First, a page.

Land policy should be guided by the principle of emphasis on welfare of common and needy people and not economic exploitation in the name of land premium, etc.

A clause in paragraph 14 of the new Act says that if settlement holder cannot pay premium within one year, his settlement order will stand cancelled. Terming this as dangerous, sources said that it was impossible for an ordinary landless family to pay such exorbitant premium and would be tantamount to a trick to evict the family in the name of non-payment of premium.

�On the contrary, the government has itself failed to pay the nominal compensation of the acquired land for decades to the erstwhile pattadars,� sources said.

The Land Policy, 2019 as a whole is full of confusions and contradictions, especially the paragraph 14. It seems that land rights of citizens are not clearly defined as per the Constitution and the policy needs to be redrafted by revenue experts by keeping the land rights of citizens in mind.

A majority of the land laws were made by the British and even though they were foreign rulers, they never took land revenue as income sources of the government keeping in mind the basic need of the common people. Even the khazana they took on land was just in paisa only to retain the ownership of land with the government.

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New land policy draws flak for �undue power� to govt officials

GUWAHATI, Jan 12 - The recently announced Land Policy, 2019 has drawn flak for vesting government officials with �undue power� in the matter of determining land rights of landless families.

Official sources wishing anonymity told The Assam Tribune that the land rights of the landless would completely depend on the view of the official concerned even if the landless family had been residing on the plot for 15 years or more.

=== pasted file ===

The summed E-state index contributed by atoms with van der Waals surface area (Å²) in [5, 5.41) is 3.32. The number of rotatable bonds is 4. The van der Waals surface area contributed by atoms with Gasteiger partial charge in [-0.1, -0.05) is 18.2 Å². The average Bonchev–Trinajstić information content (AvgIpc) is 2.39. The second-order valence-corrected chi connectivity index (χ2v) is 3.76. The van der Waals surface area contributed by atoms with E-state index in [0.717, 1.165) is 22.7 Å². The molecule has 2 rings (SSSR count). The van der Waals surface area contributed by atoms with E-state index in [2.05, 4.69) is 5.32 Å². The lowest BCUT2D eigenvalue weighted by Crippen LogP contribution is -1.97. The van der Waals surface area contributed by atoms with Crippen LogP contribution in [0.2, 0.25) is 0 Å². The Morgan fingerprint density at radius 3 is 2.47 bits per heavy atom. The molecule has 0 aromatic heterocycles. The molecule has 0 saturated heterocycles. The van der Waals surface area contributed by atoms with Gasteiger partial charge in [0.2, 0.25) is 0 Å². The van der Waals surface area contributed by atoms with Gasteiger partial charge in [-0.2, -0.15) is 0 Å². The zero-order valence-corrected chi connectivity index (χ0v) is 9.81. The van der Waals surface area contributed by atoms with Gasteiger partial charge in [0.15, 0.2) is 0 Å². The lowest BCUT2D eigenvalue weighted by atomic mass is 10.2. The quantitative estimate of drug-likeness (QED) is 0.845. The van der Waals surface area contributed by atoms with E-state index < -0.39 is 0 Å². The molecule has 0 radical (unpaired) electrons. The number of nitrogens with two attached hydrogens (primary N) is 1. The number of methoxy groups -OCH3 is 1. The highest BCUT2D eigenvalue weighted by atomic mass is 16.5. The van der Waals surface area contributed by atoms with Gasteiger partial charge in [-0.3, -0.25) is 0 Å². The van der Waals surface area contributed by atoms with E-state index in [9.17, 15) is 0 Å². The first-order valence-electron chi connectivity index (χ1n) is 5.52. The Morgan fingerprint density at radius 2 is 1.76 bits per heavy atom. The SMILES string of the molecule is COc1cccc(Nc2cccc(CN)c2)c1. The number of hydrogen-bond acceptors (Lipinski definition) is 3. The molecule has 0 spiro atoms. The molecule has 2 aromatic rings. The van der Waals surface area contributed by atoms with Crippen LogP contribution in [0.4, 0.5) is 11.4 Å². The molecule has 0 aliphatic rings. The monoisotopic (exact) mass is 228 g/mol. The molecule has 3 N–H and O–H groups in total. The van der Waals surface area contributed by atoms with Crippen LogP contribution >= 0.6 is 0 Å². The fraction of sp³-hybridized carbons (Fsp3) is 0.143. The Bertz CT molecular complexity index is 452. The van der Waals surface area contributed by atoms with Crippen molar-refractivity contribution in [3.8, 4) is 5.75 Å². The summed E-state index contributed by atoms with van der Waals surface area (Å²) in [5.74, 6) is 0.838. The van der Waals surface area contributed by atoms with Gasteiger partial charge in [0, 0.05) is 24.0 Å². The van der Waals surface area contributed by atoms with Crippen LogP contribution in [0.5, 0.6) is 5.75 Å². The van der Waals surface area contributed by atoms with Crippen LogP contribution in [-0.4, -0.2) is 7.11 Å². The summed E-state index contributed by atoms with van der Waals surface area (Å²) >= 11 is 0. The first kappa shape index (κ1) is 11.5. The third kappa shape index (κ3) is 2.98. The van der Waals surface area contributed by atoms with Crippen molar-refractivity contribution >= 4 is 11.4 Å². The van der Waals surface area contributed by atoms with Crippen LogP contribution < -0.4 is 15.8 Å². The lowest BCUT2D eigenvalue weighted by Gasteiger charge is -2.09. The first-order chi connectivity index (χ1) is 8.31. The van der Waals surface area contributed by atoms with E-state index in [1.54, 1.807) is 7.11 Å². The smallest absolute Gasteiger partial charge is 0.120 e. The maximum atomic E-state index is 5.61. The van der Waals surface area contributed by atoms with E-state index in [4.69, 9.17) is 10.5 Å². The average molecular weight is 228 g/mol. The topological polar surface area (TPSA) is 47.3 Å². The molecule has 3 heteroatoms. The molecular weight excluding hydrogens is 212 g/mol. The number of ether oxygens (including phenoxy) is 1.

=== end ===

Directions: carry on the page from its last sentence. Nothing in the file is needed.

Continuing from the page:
�This is a dangerous change in the new land policy which vests all the rights with the government officials. It can invite large-scale corruption at all levels. The policy must be clear about what rights the landless family in possession of land has. How can the government decide on the eligibility criteria of a landless family settled for 15 years and then deny their land rights?� sources said, adding that the policy should be specific about the criteria and rights of landless families in occupation as it must not deny or contradict the constitutional fundamental rights of the occupant families.

Sources said possession and landlessness should be the main criteria for deciding the eligibility of the beneficiary. As per revenue parlance, possession is the main criterion that confers the right over land to the occupant.

The new policy is very specific about other land acquisition Acts like the Assam Fixation of Ceiling on Land Holdings Act, 1956 and the Assam State Acquisition of Land Belonging to Religious or the Charitable Institution of Public Nature Act, 1959 under which two kathas of land is allotted by fixing a premium of 50 times the land revenue. But surprisingly, the new land policy is completely silent about the Urban Land Ceiling Act, 1976 though it was repealed in 2003.